Is “Land for Peace” Legitimate? Reflections on the Six-Day War, 50 Years Later
A FEW YEARS AGO I was riding in a car with an Israeli friend on Highway Six in Israel, a fairly new road that runs north-south through the middle of the country. Somewhere along the way I saw a section of the Security Wall just off in the distance. I asked him why they built the wall there. He responded, “Simple. To prevent them from throwing stones at us—and to prevent us from seeing what we are doing to them.” It was an honest response, perhaps too honest, of what it is like to live in today’s divided Israel, in a situation that each side justifies in a manner that only increases its corrosive nature.
It is common to describe this situation as foisted on Israel through the events of the Six Day War in 1967, and in one sense this is correct. The war was not initiated by Israel. And the Occupation was a consequence of that war. Yet this common narrative is only one part of the story. In an arresting moment in the recent film Censored Voices (2015) directed by Mor Loushy, a solider interviewed a week after the war in 1967 stated that he went to war to defend his country and came back a week later to a different country. The current situation is a result of the unfolding story of that different country. Accordingly, what follows is an assessment of the claims that emerged—sometimes overt, sometimes covert—after 1967 and morphed into what is now known as the “peace process.”
While the Occupation as we know it in 2017 may have been ultimately initiated by Israel’s victory in the Six Day war, the Occupation was not made in 1967. Rather, it emerged through Israel’s response to the new reality brought about by that war. As Gershon Goremberg shows in great detail in his Accidental Empire: Israel and the Birth of the Settlements 1967–1977 (2006), the Six Day War created a practical and ideological vacuum in those early days that was accompanied by a combination of skepticism, unpreparedness, and disbelief on the part of Israel’s leaders. Hidden away in the mix was an ideology that had its roots in the territorial maximalism of Ze’ev Jabotinsky’s Revisionist Zionism (discredited by David Ben Gurion) that had remained largely dormant for years under the weight of consecutive Labor governments. In another corner was a group of young disaffected religious Jews, many from Kibbutz Ha-Dati (the religious Kibbutz Movement) yeshivot who had recently discovered the son of R. Abraham Kook, R. Zvi Yehuda, and founded a movement called Gahelet that began to develop a messianic religious ideology. In a now famous sermon delivered on Israel Independence Day, May 1967, Gahelet’s ideological leader R. Zvi Yehuda Kook lamented that he could not in good conscience celebrate Israel’s independence while Hebron, Shechem (Nablus), Rachel’s Tomb, etc. were not under Jewish sovereignty. Less than two months later, in what was understandably understood by many as miraculous, all of the sites R. Zvi Yehuda mentioned in his Israel Independence Day sermon were in Israel’s hands. The sermon was viewed as an instance of clear prophecy and the movement, later to be known as Gush Emunim, became the force driving the ideology of Greater Israel that has generated and perpetuated the legitimacy of the Occupation.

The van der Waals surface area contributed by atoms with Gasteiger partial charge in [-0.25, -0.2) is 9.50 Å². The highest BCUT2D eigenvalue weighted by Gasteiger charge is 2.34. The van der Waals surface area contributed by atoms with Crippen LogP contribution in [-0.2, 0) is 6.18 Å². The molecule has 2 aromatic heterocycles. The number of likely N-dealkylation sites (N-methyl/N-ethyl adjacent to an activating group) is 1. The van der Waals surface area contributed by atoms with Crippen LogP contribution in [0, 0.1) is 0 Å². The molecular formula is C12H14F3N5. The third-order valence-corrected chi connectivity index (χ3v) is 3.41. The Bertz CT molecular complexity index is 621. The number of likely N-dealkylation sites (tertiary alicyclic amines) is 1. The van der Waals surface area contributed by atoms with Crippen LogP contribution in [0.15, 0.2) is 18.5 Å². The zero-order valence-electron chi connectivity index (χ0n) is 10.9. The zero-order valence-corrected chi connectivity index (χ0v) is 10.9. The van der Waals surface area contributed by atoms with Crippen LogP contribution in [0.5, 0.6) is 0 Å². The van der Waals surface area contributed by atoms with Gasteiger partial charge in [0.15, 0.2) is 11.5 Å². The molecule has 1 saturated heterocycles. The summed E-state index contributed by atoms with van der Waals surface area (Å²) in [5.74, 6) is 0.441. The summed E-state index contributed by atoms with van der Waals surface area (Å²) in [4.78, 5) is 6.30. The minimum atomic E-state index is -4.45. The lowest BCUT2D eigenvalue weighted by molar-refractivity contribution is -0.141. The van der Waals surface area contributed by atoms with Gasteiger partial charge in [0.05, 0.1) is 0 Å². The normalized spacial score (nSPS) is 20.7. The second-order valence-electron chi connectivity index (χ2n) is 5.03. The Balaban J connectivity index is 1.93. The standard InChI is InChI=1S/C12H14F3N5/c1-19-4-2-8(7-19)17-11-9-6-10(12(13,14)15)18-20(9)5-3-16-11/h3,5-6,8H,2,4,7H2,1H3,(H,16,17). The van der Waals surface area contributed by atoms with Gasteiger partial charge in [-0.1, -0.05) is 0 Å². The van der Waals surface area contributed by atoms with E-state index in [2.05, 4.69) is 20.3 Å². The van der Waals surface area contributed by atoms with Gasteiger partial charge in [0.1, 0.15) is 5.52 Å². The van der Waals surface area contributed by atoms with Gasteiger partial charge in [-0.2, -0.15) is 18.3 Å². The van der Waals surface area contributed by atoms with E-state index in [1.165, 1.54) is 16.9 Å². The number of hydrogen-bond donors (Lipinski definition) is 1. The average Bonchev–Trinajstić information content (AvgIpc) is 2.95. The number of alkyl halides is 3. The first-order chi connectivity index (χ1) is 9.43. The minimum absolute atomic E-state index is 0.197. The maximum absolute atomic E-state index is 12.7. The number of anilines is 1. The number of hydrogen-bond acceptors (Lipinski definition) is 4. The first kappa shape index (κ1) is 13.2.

The text above was just an excerpt. The web versions of our print articles are now hosted by Duke University Press, Tikkun’s publisher. Click here to read an HTML version of the article. Click here to read a PDF version of the full article.
Tikkun 2017 Volume 32, Number 2:23-28